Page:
|Publication number||US6842357 B2|
|Application number||US 10/127,894|
|Publication date||Jan 11, 2005|
|Filing date||Apr 23, 2002|
|Priority date||Apr 23, 2002|
|Also published as||US20030198075|
|Publication number||10127894, 127894, US 6842357 B2, US 6842357B2, US-B2-6842357, US6842357 B2, US6842357B2|
|Inventors||Michael A. Brown|
|Original Assignee||Intel Corporation|
|Export Citation||BiBTeX, EndNote, RefMan|
|Patent Citations (7), Referenced by (9), Classifications (7), Legal Events (6)|
|External Links: USPTO, USPTO Assignment, Espacenet|
Polarized materials include ferroelectric and magnetic materials. For purposes of this discussion, polarized materials will include any material capable of being polarized, whether they are currently polarized or not. The material has a polarization of one state or the opposite state, such a positive or negative polarity. The polarization state often depends upon the nature of the polarizing force applied. For example, ferroelectric materials will assume a positive or negative polarization with application of an electric field. In some materials, application of a positive electric field will cause the material to assume a positive polarity. In many polarizable materials, the hysteresis loop of the material exhibits a non-linear slope during the application of the forcing function.
Once a polarized cell has been polarized to a particular state, and that state is correlated to a ‘one’ or a ‘zero,’ that data will be retained for a period of time and in some cases indefinitely. However, current techniques for sensing the state of the cell are ‘destructive’ in that the sensing operation causes the cells to assume one of the two states, nominally the ‘zero’ state. A charge release caused by the forcing of the cell to the ‘zero’ state is the mechanism sensed to determine the state of the cell. For example, if a ‘one’ state is of positive polarity, the cell is switched to negative polarity and the charge released is sensed. However, in the process, the data state changed from ‘one’ to ‘zero.’ For ‘zero’ state cells, the cell does not change states. However, in order to preserve the data in the cells in the one state, the data must be stored and rewritten into the cells after the read cycle. This is time consuming, power consuming and inefficient.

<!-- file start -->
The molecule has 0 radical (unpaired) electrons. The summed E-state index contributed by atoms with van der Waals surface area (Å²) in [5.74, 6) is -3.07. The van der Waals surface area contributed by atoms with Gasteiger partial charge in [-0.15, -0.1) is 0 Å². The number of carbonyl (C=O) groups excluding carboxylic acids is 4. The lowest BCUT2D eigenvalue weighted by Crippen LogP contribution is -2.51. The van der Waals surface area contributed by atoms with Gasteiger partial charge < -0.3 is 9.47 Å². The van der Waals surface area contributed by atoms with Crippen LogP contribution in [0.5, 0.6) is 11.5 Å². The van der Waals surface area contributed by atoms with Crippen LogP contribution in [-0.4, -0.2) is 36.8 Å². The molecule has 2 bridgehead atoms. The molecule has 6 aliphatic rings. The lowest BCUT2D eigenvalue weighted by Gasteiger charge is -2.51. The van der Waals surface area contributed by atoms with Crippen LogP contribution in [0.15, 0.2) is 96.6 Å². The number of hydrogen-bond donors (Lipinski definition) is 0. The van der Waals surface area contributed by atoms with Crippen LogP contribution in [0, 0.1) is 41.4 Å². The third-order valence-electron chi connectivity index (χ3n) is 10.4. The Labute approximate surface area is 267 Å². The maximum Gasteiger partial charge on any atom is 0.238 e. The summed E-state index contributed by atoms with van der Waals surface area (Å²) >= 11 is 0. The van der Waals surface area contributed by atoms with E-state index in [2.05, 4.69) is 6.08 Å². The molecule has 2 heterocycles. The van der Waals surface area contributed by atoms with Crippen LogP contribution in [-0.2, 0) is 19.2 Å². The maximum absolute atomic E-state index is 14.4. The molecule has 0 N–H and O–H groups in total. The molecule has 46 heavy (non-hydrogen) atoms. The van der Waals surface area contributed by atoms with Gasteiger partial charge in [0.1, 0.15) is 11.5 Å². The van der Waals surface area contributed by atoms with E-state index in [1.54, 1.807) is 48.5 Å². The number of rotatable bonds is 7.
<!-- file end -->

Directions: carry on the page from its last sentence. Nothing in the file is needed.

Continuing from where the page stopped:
Therefore, it would be useful to have a robust, non-destructive means for sensing the polarization state of polarized materials.
The invention may be best understood by reading the disclosure with reference to the drawings, wherein:
If there were a memory cell, the data value in the cell would be either a one ‘1’ or a zero ‘0’. The value of the cell is determined by the polarization of the material versus the voltage being applied. Referring now to
When a negative voltage −Vs is applied to the material, the polarization versus voltage profile follows the left path 28. The voltage used here may be referred to as the ‘saturation’ threshold voltage, in that it is the voltage level that causes the polarization state to change. This occurs as the polarization of the ferroelectric material switches from positive to negative polarity. Changes in polarization take time and eventually the polarization settles at the polarization level corresponding to the negative saturation voltage −Vs, as shown at the bottom of the leftmost path at 30. When the magnitude of the applied voltage is removed, the material retains a remanent polarization shown as a data value one on the vertical axis at 32, labeled as a “1”.
Similarly, when a positive saturation voltage Vs is applied to electrode layer 16 relative to electrode layer 18, the polarization versus voltage profile follows the right side path, settling at the polarization level corresponding to the positive saturation threshold voltage, as shown at the top of the rightmost path at 22. When the applied voltage is removed, the remnant polarization shown as a data value zero on the vertical axis shown at 26, labeled as a “0”. The cell then retains whichever of the remanent polarity states, until a read cycle, the known forcing of the cell to a predefined state, is performed, during which the current state of the polarity of the cell is detected by sensing the amount of charge transferred from the cell.